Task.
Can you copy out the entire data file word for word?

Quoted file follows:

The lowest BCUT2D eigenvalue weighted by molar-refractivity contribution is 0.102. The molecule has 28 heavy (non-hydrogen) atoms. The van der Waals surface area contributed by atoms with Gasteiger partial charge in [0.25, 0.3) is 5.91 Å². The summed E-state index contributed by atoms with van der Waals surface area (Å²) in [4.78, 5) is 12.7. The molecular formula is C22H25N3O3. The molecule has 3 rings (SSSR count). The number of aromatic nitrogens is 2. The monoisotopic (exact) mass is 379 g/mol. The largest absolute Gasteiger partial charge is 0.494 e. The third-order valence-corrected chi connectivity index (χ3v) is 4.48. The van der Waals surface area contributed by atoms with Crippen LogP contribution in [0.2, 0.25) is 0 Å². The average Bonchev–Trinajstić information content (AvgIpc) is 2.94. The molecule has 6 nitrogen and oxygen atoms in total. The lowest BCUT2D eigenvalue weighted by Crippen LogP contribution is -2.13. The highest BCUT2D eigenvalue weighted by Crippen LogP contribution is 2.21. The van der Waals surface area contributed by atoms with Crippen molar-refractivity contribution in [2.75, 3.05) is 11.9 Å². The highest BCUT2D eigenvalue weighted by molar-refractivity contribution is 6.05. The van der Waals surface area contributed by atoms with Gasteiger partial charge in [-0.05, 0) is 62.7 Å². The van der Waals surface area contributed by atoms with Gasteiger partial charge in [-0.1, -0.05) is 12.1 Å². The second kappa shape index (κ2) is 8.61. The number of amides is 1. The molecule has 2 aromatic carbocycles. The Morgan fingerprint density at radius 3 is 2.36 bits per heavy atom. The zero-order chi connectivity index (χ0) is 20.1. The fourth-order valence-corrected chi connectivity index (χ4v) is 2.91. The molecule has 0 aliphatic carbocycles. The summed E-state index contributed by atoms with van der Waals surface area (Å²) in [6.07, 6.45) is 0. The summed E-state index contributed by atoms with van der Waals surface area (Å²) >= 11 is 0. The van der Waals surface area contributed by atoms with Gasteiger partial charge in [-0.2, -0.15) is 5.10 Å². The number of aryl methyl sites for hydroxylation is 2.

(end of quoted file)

The lowest BCUT2D eigenvalue weighted by molar-refractivity contribution is 0.102. The molecule has 28 heavy (non-hydrogen) atoms. The van der Waals surface area contributed by atoms with Gasteiger partial charge in [0.25, 0.3) is 5.91 Å². The summed E-state index contributed by atoms with van der Waals surface area (Å²) in [4.78, 5) is 12.7. The molecular formula is C22H25N3O3. The molecule has 3 rings (SSSR count). The number of aromatic nitrogens is 2. The monoisotopic (exact) mass is 379 g/mol. The largest absolute Gasteiger partial charge is 0.494 e. The third-order valence-corrected chi connectivity index (χ3v) is 4.48. The van der Waals surface area contributed by atoms with Crippen LogP contribution in [0.2, 0.25) is 0 Å². The average Bonchev–Trinajstić information content (AvgIpc) is 2.94. The molecule has 6 nitrogen and oxygen atoms in total. The lowest BCUT2D eigenvalue weighted by Crippen LogP contribution is -2.13. The highest BCUT2D eigenvalue weighted by Crippen LogP contribution is 2.21. The van der Waals surface area contributed by atoms with Crippen molar-refractivity contribution in [2.75, 3.05) is 11.9 Å². The highest BCUT2D eigenvalue weighted by molar-refractivity contribution is 6.05. The van der Waals surface area contributed by atoms with Gasteiger partial charge in [-0.05, 0) is 62.7 Å². The van der Waals surface area contributed by atoms with Gasteiger partial charge in [-0.1, -0.05) is 12.1 Å². The second kappa shape index (κ2) is 8.61. The number of amides is 1. The molecule has 2 aromatic carbocycles. The Morgan fingerprint density at radius 3 is 2.36 bits per heavy atom. The zero-order chi connectivity index (χ0) is 20.1. The fourth-order valence-corrected chi connectivity index (χ4v) is 2.91. The molecule has 0 aliphatic carbocycles. The summed E-state index contributed by atoms with van der Waals surface area (Å²) in [6.07, 6.45) is 0. The summed E-state index contributed by atoms with van der Waals surface area (Å²) >= 11 is 0. The van der Waals surface area contributed by atoms with Gasteiger partial charge in [-0.2, -0.15) is 5.10 Å². The number of aryl methyl sites for hydroxylation is 2.